In the nonrelativistic quantum mechanics to which we are confining ourselves, electron spin must be introduced as an additional hypothesis.

Other undergraduate and graduate texts on quantum mechanics I have examined appear to take more or less the same view. But is it really true? Is it really impossible to justify spin without invoking relativity? In this post I plan to demonstrate that it is not. But first, a little background.

Background: The Discovery of Spin

In retrospect, spin was first discovered in 1922 by Otto Stern and Walther Gerlach, though they didn't realize it at the time. In the now famous Stern-Gerlach experiment, they found that an electron passing through a magnetic field will be deflected in one of two possible directions. (Historically, they found this to be true for gaseous silver atoms, but the reason was later established to be because of the spin of the single unpaired electron.)

Thursday, March 27, 2014

Discovery of Oxygen

This tweet has been making the rounds today. It shows each element by its nation(s) of initial discovery, except of course elements like iron which date to antiquity. Europe claims most of the 18th and 19th century elements, while the U.S. seems to dominate in the modern ones, i.e. astatine plus the transuranium elements.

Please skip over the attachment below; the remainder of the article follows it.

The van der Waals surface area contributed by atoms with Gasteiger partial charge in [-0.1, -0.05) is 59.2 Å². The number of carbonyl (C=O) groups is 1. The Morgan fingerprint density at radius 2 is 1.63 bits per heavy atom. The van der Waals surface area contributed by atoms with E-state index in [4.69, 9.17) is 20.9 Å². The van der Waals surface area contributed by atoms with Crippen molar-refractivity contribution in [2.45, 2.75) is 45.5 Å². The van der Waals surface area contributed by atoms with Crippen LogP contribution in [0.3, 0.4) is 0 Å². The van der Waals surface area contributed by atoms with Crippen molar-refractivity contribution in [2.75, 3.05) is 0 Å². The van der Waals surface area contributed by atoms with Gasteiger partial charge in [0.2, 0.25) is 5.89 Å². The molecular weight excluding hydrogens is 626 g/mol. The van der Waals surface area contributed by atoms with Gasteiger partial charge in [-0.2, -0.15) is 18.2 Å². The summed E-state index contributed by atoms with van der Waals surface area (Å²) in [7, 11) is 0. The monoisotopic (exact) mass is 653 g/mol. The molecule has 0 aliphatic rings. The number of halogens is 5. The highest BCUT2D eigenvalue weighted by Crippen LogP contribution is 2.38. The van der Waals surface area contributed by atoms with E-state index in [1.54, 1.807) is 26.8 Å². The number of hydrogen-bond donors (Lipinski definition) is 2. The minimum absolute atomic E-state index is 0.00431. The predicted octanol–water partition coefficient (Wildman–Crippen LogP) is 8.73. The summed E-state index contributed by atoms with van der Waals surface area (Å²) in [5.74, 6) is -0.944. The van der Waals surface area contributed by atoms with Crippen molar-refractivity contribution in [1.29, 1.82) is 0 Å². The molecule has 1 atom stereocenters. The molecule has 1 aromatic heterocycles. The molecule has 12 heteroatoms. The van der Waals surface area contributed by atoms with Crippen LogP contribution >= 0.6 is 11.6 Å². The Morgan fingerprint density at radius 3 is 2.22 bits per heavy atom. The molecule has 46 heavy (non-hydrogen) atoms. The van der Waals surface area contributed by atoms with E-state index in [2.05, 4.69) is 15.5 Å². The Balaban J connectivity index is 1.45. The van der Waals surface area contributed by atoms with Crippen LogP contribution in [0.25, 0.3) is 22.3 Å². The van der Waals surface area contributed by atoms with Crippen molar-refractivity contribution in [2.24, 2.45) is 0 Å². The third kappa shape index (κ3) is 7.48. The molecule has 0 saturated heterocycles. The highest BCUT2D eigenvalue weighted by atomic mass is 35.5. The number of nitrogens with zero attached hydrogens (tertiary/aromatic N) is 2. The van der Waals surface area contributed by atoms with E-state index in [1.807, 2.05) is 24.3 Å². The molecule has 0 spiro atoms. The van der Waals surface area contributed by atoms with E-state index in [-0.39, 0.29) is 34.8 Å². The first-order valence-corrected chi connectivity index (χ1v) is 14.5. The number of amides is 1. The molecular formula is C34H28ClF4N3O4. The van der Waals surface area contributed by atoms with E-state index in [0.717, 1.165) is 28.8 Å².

Overall I think it's a fascinating chart, but I do have a couple of problems with it. One, it lists element 117 as undiscovered, despite the fact that it was synthesized by a joint U.S.-Russian team in 2010. Still, element 117 hasn't been officially accepted by the IUPAC/IUPAP, so I suppose the creators are just playing it safe.

But more importantly, I feel the chart's creators err when they assign the discovery of oxygen to England and Sweden. For the historical record, Carl Wilhelm Scheele of Sweden in 1772 and Joseph Priestley of England in 1774 both independently isolated oxygen by heating HgO and the like. Although Scheele performed his experiment first, Priestley published first, so there's some question as to which one deserves more credit-this chart seems to split the difference.